2019 is the DfT Strategic Transport Apprenticeship Workforce (STAT) Year of Diversity for Logistics and Transport. STAT is a voluntary, cross-sector industry body that has been given the responsibility for promoting awareness and access to apprenticeships, sector diversity and transport as a career.
Launching the Year of Diversity at Portcullis House on 30 May, senior representatives from across the transport and logistics industry were asked to sign a pledge and help build a tool-kit for the future of inclusion in the sector.
Opening the event, Tracey Worth, CEO of the Institute of Couriers, who chairs diversity for the DfT STAT group, said “We must tackle the lack of diversity in our sector. Our task is to raise awareness, encourage a new demographic and build an alliance.” She asked for data for an inclusion survey and appealed to the audience to “Pledge today to do one thing to make a difference and champion diversity in your business.”
She warned that we need to be thinking about attracting the next generation. She said “It is a fact that millennials will look at your diversity & inclusion policy before applying for a job with your company. That accounts for 37 per cent of your next employees.”
Tracey's impact for change was to bring guidance and inspiration from key speakers from the Transport and Logistics industry.
Here's a summary of some of the key points:
“Take action now. Don’t leave it, you will be left behind.” - Mark Lomas, Diversity and Inclusion Lead, HS2
Research shows a diverse workforce makes a company more profitable and that inclusive work sites are safer. We face a situation where the workforce is ageing and we are running out of talent fast. Diversity is about sustaining the cycle. An HS2 survey revealed that the number one reason for women not returning to the sector is being unable to find a flexible role they can travel to. This is an issue that HS2 is working on. As well as focusing on D & I for the thousands of people it employs, it is also important for HS2 in the businesses it works with.
“Diversity starts with equality. Live equality, breathe it, mean it.” - Kate Lester founder of Diamond Logistics.
When Diamond Logistics started out 27 years ago, the logistics world was an old boys’ club. Today only 24 per cent of the sector is female, but Diamond has parity of numbers in gender count and a majority female board. Kate said, “At Diamond, diversity starts with equality. Age is no barrier in our business, parenthood does not inhibit ability to work with us, it's about contribution. Its about future proofing our business, recruiting the best. Logistics is not a sector people dream of joining but, if your business is fun and inspiring, you can massively expand the team and build growth. Equality is not philanthropy it's good business.”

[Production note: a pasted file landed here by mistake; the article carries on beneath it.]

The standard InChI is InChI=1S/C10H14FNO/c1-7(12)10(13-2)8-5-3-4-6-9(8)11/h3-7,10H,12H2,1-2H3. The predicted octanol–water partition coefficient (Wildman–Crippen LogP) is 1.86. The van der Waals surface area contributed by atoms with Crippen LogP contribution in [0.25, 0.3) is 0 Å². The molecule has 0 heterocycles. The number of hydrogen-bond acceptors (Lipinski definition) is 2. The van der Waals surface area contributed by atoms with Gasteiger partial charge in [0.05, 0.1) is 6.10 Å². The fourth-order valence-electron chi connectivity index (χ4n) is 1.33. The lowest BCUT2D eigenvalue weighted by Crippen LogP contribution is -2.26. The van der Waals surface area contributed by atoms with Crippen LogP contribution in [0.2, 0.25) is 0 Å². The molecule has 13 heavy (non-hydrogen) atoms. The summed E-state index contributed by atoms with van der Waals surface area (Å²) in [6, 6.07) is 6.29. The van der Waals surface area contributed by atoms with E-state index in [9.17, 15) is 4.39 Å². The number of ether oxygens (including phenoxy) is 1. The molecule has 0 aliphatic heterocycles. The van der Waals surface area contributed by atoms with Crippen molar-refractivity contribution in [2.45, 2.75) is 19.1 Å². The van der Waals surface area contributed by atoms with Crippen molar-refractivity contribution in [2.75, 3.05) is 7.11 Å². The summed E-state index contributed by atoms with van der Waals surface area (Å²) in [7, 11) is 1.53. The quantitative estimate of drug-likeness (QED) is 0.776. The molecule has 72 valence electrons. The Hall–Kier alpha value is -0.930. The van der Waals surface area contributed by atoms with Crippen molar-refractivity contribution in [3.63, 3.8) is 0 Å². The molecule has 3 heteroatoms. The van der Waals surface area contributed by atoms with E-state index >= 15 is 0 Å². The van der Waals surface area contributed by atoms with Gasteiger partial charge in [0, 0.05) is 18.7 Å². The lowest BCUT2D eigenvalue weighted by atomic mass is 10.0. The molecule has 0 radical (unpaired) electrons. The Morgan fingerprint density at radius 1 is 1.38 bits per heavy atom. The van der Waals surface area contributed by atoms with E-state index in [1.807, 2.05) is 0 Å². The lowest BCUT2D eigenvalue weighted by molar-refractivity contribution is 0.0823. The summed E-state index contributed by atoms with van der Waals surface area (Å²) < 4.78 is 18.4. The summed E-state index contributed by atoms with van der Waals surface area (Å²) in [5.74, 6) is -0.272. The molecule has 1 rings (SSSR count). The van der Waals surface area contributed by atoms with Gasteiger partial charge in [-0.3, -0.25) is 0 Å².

“We need to work externally to attract the next generation of talent to join us.” - Claire Piotrowski, Head of Future Talent at Kuehne & Nagel.
Kuehne & Nagel (K&N) has over 80,000 global employees but certainly doesn't have all the answers, faced with a reducing workforce, lowest unemployment since 1972, lower immigration and birth rates. K&N have internships, apprenticeships and partnerships, working with DWP and Novus. Claire talked about a board game they had created, ‘Business on the Move’ which has been very successful in bringing the sector to life for young people. Rasa Savickaite, a supply chain student undergrad on the Novus scheme, said she had greatly benefited from the opportunity, the strong support and mentoring.
“Diversity is about what you have, inclusion is about what you do.” - Alistair Cochrane Chief development Director at Whistl UK
Whistl employs 1751 staff, 38 nationalities, 37 per cent of which are female. Data is still the biggest challenge to determine other demographics. Alistair believes in establishing a belonging, a top-down approach - “Quotas don’t automate inclusion, minimise fear or maximise joy. Fostering breadth in diversity is about encompassing the company’s true potential.” Alistair summed up with an excellent analogy, “Equality is being invited to a party, inclusion is being asked to dance.”
The event was a hot house of diverse workforce leaders in logistics, rich in operators, apprentices and members of the next generation. The exchange of best practice and ideas continued at an afternoon tea reception sponsored by O’Donovan Waste Disposal.
Women in Transport is supporting the Year of Diversity in Transport and Logistics and will continue to provide updates as the year progresses.